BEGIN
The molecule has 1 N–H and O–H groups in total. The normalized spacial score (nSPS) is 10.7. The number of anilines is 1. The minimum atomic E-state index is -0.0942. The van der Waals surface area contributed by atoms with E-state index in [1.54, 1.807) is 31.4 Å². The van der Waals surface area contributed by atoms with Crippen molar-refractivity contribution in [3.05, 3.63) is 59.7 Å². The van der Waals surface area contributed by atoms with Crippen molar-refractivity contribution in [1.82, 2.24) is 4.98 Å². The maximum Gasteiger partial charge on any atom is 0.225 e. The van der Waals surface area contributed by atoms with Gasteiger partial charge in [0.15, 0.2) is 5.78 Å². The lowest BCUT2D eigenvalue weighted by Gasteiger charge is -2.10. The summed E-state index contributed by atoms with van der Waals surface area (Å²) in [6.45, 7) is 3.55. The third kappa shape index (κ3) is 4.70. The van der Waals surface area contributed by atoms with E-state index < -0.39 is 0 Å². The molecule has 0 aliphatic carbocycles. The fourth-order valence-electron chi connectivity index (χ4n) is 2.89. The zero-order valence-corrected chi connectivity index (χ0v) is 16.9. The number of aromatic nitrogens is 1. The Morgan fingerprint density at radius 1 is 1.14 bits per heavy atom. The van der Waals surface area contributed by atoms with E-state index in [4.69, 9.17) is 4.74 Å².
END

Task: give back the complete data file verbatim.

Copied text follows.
The molecule has 1 N–H and O–H groups in total. The normalized spacial score (nSPS) is 10.7. The number of anilines is 1. The minimum atomic E-state index is -0.0942. The van der Waals surface area contributed by atoms with E-state index in [1.54, 1.807) is 31.4 Å². The van der Waals surface area contributed by atoms with Crippen molar-refractivity contribution in [3.05, 3.63) is 59.7 Å². The van der Waals surface area contributed by atoms with Crippen molar-refractivity contribution in [1.82, 2.24) is 4.98 Å². The maximum Gasteiger partial charge on any atom is 0.225 e. The van der Waals surface area contributed by atoms with Gasteiger partial charge in [0.15, 0.2) is 5.78 Å². The lowest BCUT2D eigenvalue weighted by Gasteiger charge is -2.10. The summed E-state index contributed by atoms with van der Waals surface area (Å²) in [6.45, 7) is 3.55. The third kappa shape index (κ3) is 4.70. The van der Waals surface area contributed by atoms with E-state index < -0.39 is 0 Å². The molecule has 0 aliphatic carbocycles. The fourth-order valence-electron chi connectivity index (χ4n) is 2.89. The zero-order valence-corrected chi connectivity index (χ0v) is 16.9. The number of aromatic nitrogens is 1. The Morgan fingerprint density at radius 1 is 1.14 bits per heavy atom. The van der Waals surface area contributed by atoms with E-state index in [4.69, 9.17) is 4.74 Å².